Silliest Covid orchestra headlines

The latest in today’s Telegraph:

Orchestras will face talent shortage due to Covid rules on music lessons, Royal Philharmonic warns
(No they won’t; they’ll just appoint more foreign players.)

Also in the Telegraph:
School orchestras replace wind instruments with ukuleles as they adapt to post-Covid rules
(Expect a new generation of stand-up comedians)
And from CNN:
A blind musician can feel a conductor’s movements, thanks to a high-tech baton


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  • “A blind musician can feel a conductor’s movements, thanks to a high-tech baton” – having read the whole article, I think it’s a really interesting attempt to make music-making more accessible for people with disabilities. It seems insensitive for NL to dismiss the headline as being silly rather than celebrating it.

    • So much (and perhaps all the most important aspects) of conducting is based on eye contact and facial expression, rather than specifically baton technique (though undoubtedly essential, and too often unfairly maligned…).

      • Well said.

        Pianist Nobuyuki Tsujii, born blind, has been performing with orchestras for decades now, as can be seen in his many YouTube videos. Nobu can sense the movements of the conductor as well as the orchestra members — without any high-tech help. He can hear the breathing of the maestro, and knows when the string sections raise their bows.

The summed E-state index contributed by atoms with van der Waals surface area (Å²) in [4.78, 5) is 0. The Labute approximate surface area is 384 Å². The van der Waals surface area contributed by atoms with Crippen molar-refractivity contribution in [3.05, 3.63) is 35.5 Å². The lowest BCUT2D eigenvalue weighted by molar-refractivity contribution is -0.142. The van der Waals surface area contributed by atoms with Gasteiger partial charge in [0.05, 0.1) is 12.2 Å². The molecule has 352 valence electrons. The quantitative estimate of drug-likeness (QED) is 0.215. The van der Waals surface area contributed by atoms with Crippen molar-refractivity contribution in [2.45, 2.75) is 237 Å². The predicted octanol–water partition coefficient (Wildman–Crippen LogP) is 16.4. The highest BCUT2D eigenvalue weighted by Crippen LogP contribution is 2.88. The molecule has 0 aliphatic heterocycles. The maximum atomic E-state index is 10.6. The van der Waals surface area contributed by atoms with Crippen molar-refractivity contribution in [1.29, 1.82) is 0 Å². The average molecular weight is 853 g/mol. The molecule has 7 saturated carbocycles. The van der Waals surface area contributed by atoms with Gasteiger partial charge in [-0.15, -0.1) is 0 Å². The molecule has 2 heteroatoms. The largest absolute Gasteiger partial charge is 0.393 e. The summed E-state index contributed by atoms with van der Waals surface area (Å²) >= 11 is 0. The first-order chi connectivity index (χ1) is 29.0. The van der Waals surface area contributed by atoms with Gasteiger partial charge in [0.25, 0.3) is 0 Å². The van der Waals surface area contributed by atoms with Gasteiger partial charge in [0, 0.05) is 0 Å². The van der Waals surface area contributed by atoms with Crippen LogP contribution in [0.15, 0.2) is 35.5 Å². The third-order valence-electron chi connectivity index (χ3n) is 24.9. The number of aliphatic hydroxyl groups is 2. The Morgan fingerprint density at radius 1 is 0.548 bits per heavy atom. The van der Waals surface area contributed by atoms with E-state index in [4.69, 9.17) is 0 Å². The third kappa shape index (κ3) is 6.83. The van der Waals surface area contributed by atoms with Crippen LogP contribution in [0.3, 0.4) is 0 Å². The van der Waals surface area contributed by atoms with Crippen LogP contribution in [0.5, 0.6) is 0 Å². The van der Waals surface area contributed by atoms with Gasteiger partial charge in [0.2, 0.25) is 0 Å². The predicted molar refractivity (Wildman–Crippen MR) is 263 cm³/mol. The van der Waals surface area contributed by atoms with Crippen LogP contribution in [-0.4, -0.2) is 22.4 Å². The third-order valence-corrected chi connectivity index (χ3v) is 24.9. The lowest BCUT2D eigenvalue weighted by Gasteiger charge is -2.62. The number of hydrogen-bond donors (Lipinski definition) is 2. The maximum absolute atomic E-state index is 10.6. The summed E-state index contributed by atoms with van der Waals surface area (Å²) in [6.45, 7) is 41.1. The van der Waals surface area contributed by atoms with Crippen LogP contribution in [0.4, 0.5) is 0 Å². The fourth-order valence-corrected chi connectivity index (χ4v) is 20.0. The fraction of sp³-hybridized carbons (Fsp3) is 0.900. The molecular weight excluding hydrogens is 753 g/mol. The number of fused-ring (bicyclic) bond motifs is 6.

But I do applaud efforts to make music playing available to all.

  • I was under the impression that the government had (in England, at least) recently relaxed the extra restrictions specific to wind/brass instruments and singing (i.e.: the ‘standard’ distancing of 2 metres is acceptable, rather than an ‘extended’ distance). At least, that is what the Incorporated Society of Musicians (ISM) appears to have reported:

    Have I (and/or the ISM) misunderstood?

  • At least the ukes will mean a stop to ghastly, pointless,antimusical whole class recorder (as opposed to serious recorder lessons) but I can’t see it being any more useful. Why not try something really adventurous like singing and serious percussion!

  • What’s wrong with teaching Stringed Orchestral instruments? The Wider Opportunities Scheme started at the beginning of 2000 is still continuing. It is possible to teach violin, viola, cello and mini bass in a class of thirty The players are socially distanced with their bows!!!

  • If blind or visually-impaired players can read or memorise the music, perhaps tech batons could deliver prods to inattentive, sighted colleagues. All is not lost. I foresee brisk sales to conductors, though the unions might quibble.

  • Where is the connection to the photo? (Showing DSO Berlins musicians playing on a bus at different locations in Berlin)

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